'Pre-born Children'

While Snowflakes stops short of saying it is immoral to destroy embryos for research, it is upfront about its philosophy on when life begins. The Snowflakes website calls embryos "pre-born children" and states that "when embryos are created, life begins."

The Cochrans agree with the view that embryos are living beings and that using them for research is trading one life for another.

"Dead things don't grow," Sarah said. "I would never ask someone else to let their child be killed so that my child might have a cure. I can't, in good conscience, respect someone who would."

As of this January, Snowflakes embryo adoptions had produced 99 children since the program began in 1997, according to Ms. Corcoran.

Source Embryo adoption: New twist to infertility treatment generates kids, Capital News Service. 4/13/2006.

Embryo Donation and Adoption has touched the lives of infertile couples everywhere.

In fact, today there are eight at least Embryo Adoption programs, along with over 200 fertility clinics with donation programs in the United States alone.

But there is one common thread between all of the families who have pursued this option: each owns a unique and inspiring story.

Chad and Kari Bonnema, from Grand Haven, Michigan, are certainly no exception. The couple's story is one of challenge, perseverance, and ultimate success.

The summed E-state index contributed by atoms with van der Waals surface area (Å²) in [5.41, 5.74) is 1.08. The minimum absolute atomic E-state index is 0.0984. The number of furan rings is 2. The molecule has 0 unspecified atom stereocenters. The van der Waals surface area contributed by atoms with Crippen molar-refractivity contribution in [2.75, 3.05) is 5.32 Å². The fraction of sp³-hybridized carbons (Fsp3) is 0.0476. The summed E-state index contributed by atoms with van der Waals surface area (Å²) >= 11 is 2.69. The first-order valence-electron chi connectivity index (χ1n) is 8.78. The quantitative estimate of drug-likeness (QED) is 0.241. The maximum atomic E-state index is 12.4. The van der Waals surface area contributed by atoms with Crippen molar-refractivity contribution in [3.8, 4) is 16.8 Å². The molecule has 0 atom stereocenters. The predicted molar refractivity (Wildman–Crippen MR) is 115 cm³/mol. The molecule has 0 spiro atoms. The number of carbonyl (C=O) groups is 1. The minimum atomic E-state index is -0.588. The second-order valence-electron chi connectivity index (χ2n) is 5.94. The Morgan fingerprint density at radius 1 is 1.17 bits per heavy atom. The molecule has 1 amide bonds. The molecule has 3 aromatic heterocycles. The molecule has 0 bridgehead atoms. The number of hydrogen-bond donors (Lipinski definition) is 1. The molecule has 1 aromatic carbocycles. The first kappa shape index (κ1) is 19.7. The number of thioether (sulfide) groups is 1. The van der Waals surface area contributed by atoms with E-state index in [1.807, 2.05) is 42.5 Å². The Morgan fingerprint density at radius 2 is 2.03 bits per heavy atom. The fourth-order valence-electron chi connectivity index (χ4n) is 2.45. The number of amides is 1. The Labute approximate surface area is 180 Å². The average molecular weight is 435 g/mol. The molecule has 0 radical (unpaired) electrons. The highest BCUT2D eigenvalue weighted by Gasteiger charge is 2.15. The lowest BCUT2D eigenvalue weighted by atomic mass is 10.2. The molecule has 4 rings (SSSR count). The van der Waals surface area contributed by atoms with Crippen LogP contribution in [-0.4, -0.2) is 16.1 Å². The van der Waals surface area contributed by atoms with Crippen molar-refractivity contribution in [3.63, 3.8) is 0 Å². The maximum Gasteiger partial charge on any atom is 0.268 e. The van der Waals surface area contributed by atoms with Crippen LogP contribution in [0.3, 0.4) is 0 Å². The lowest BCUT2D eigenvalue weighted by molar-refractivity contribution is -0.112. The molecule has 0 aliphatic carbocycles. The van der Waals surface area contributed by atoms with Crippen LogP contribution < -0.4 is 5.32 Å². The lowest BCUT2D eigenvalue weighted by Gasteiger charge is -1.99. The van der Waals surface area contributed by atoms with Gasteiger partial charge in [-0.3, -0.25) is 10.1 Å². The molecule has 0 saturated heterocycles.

The Bonnemas had been struggling with infertility for some time when they began looking into domestic adoption. They had already adopted one child through a local agency and were moving forward on adopting a second child when they heard about Embryo Adoption through a radio program which deals with family issues.

"It sounded like such a great option," said Kari. "But we had already started the process of our second adoption, so we thought, 'Well, maybe that's an option for our third child.'"

Throughout the process of domestic adoption, Kari felt the tug on her heartstrings of a strong desire: she wanted to experience the joys of pregnancy.

"We had a friend who was pregnant at the time and we kind of saw her going through that whole process," Kari said. "And I think my husband saw that and said, 'I really want that for you.'"

So the Bonnemas began to research more about Embryo Donation and Adoption, electing to work through a clinic donation program at The Fertility Center in Grand Rapids, Michigan.

In the fall of 2005, the Bonnemas received two donated embryos. But this first attempt at achieving a pregnancy was unsuccessful.